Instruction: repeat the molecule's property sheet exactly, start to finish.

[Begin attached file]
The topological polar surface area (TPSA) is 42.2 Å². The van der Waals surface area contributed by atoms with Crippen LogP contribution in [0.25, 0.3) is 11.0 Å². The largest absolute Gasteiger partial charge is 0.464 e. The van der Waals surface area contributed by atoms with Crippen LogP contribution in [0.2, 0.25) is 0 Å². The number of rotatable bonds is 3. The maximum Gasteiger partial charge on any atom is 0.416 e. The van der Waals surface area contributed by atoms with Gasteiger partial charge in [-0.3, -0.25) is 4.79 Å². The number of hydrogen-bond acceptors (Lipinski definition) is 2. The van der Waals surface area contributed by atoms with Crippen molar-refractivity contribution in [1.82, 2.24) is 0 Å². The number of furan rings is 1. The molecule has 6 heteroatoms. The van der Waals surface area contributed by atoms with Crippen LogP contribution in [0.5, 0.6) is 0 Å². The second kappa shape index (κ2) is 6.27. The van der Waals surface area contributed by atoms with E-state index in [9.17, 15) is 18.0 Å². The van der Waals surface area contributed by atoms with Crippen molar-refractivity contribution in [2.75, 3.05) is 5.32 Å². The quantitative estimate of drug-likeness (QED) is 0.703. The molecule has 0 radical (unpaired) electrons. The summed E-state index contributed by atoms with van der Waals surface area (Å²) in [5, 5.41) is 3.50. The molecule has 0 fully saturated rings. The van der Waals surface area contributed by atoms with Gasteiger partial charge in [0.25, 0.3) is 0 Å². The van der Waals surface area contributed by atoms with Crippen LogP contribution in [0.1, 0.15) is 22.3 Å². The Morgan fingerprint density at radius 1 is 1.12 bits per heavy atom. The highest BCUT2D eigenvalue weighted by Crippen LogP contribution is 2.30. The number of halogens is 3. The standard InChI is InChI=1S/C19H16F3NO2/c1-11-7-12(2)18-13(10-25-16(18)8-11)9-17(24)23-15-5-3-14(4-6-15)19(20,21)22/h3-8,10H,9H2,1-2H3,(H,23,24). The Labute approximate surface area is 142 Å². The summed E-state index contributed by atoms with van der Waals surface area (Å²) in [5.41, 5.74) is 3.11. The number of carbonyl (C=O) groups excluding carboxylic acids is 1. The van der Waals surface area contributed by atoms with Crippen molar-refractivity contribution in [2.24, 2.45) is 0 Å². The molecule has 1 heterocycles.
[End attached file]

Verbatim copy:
The topological polar surface area (TPSA) is 42.2 Å². The van der Waals surface area contributed by atoms with Crippen LogP contribution in [0.25, 0.3) is 11.0 Å². The largest absolute Gasteiger partial charge is 0.464 e. The van der Waals surface area contributed by atoms with Crippen LogP contribution in [0.2, 0.25) is 0 Å². The number of rotatable bonds is 3. The maximum Gasteiger partial charge on any atom is 0.416 e. The van der Waals surface area contributed by atoms with Gasteiger partial charge in [-0.3, -0.25) is 4.79 Å². The number of hydrogen-bond acceptors (Lipinski definition) is 2. The van der Waals surface area contributed by atoms with Crippen molar-refractivity contribution in [1.82, 2.24) is 0 Å². The number of furan rings is 1. The molecule has 6 heteroatoms. The van der Waals surface area contributed by atoms with Crippen LogP contribution in [0.5, 0.6) is 0 Å². The second kappa shape index (κ2) is 6.27. The van der Waals surface area contributed by atoms with E-state index in [9.17, 15) is 18.0 Å². The van der Waals surface area contributed by atoms with Crippen molar-refractivity contribution in [2.75, 3.05) is 5.32 Å². The quantitative estimate of drug-likeness (QED) is 0.703. The molecule has 0 radical (unpaired) electrons. The summed E-state index contributed by atoms with van der Waals surface area (Å²) in [5, 5.41) is 3.50. The molecule has 0 fully saturated rings. The van der Waals surface area contributed by atoms with Gasteiger partial charge in [0.25, 0.3) is 0 Å². The van der Waals surface area contributed by atoms with Crippen LogP contribution in [0.1, 0.15) is 22.3 Å². The Morgan fingerprint density at radius 1 is 1.12 bits per heavy atom. The highest BCUT2D eigenvalue weighted by Crippen LogP contribution is 2.30. The number of halogens is 3. The standard InChI is InChI=1S/C19H16F3NO2/c1-11-7-12(2)18-13(10-25-16(18)8-11)9-17(24)23-15-5-3-14(4-6-15)19(20,21)22/h3-8,10H,9H2,1-2H3,(H,23,24). The Labute approximate surface area is 142 Å². The summed E-state index contributed by atoms with van der Waals surface area (Å²) in [5.41, 5.74) is 3.11. The number of carbonyl (C=O) groups excluding carboxylic acids is 1. The van der Waals surface area contributed by atoms with Crippen molar-refractivity contribution in [2.24, 2.45) is 0 Å². The molecule has 1 heterocycles.